The Now or Never of Big Data Analytics
For those in business, it’s essential to understand the differences between different types of data analytics. Why? Because you need to apply the right model to the actual business problems facing your enterprise. In this post, I talk about strategic, tactical, and streaming analytics and their applications in business.
Analytics has been around for a while in the shape of Business Intelligence systems that are generally perceived as a tool for outputting managerial and financial reports. Starting from tax forms for end-of-year submission to customer satisfaction level reports, all constitute parts of the broader efficiency improvement programs that enterprises tend to run. Mostly, these reports cover what we call “cold data”, with data running up to the previous day. It’s usual that these reports can take hours to complete, summing all the figures, grouping data, and so on. There are some delays, of course. For example, the report may just show data up to yesterday, but for high-level management purposes that’s more than enough – enterprises can change their course in minutes. These reports look at a general direction towards a longer horizon. So let’s call them strategic.
The Right Tactics
There’s another type of query that we can refer to as tactical. Imagine a call center where operators are on support for a bank service. Every time a customer calls, the system receives the incoming phone number and checks everything related to this caller – things like previous calls, feedback given, services, transactions, and anything else that can be in the system. Here’s where the real-time quality of queries comes in handy. Almost immediately, the operator has all the information necessary to serve the user. We don’t want to have to re-ask all the details of the customer, wasting their time on information they’ve already given on previous occasions (and that they’d have to give next time).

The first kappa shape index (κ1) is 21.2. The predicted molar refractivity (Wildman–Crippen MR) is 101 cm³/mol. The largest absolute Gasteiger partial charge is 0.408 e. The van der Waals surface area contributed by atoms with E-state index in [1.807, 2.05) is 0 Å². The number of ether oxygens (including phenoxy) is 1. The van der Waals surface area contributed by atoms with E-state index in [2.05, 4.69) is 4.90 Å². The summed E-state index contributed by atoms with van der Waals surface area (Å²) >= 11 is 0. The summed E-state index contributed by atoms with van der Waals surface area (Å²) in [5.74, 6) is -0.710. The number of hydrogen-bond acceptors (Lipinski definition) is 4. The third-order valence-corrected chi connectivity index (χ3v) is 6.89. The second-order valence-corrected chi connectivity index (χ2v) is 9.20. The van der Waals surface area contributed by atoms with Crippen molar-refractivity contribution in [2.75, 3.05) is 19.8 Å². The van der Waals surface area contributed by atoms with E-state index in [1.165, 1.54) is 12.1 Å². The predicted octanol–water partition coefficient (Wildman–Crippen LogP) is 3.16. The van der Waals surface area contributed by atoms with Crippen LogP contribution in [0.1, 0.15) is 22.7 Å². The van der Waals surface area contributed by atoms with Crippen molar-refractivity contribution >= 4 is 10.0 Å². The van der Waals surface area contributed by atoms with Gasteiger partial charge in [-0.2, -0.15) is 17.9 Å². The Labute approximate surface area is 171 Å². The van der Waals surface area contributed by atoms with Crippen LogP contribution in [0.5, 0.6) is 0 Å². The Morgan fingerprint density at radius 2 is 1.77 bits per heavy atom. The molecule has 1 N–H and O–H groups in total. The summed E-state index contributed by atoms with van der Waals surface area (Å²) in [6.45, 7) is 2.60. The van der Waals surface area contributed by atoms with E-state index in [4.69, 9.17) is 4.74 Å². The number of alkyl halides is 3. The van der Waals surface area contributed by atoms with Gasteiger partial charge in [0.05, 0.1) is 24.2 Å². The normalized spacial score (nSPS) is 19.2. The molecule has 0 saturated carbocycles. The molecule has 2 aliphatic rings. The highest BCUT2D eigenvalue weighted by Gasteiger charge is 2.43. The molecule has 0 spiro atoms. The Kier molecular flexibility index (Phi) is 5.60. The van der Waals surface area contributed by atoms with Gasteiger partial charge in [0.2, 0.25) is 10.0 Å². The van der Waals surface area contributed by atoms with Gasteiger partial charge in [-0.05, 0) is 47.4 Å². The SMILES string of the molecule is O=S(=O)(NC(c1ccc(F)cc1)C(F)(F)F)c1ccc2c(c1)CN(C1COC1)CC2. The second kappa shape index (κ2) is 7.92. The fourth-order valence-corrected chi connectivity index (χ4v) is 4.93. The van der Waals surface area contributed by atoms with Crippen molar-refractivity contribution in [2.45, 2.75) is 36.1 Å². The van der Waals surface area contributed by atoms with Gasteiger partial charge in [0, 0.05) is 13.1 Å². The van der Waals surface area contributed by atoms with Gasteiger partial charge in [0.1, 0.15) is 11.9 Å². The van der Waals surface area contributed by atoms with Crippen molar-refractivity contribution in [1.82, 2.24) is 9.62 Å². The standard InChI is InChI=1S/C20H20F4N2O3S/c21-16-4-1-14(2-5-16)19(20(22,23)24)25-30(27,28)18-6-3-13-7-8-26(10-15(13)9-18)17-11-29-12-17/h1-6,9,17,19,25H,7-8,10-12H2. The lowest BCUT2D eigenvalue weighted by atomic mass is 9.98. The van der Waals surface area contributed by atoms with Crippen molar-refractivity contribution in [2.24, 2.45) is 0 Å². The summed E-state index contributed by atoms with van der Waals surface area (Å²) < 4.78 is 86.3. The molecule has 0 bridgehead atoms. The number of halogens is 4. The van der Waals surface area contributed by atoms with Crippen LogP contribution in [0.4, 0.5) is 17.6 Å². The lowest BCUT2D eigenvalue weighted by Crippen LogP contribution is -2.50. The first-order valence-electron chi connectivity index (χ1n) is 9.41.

Tactical queries are fast, but they handle the same amount of data as strategic queries. They happen again and again, so the system can remember the most common questions and be prepared in the future to achieve data interrogation at lightning speed. It’s important to mention, however, that tactical queries are also performed on historical data.
So far, we’ve mentioned two types of data analytics: strategic and tactical. Most traditional data analytics scenarios cover those two types.
The latest advances in data processing allow us now to work with data on the fly as it comes in. This is called streaming analytics. Think of sensor data from factory equipment or posts that people leave in social media. The latter has a broad range of applications starting from disaster detection to improving the brand image of a company.
Now, when we have these three pieces of Big Data – strategic, tactical, and streaming analytics – the principal difference between them is the time required to produce results. In modern data management systems, the most promising solutions need no latency.
Keeping it Real
All data coming in the system should be analyzed in real-time. However, when one needs greater scope, the system can get the latest data and go back to a given point in time to see the tactical movement of a trend. Also, when the maximum horizon of vision is required, the system will receive real-time data and go way back to some historical date to generate the results. We all can learn from mistakes, but it’s much better not to make them by having the right solution that spots and takes down risks. The real value of big data is now when it commands action, and it’s vital for the industry to understand that analytics will be so fast that it will always be a step ahead of human reaction. And its impact will only grow.
Read more about our our big data analytics solution FusionInsight for carriers and enterprises.
Disclaimer: Any views and/or opinions expressed in this post by individual authors or contributors are their personal views and/or opinions and do not necessarily reflect the views and/or opinions of Huawei Technologies.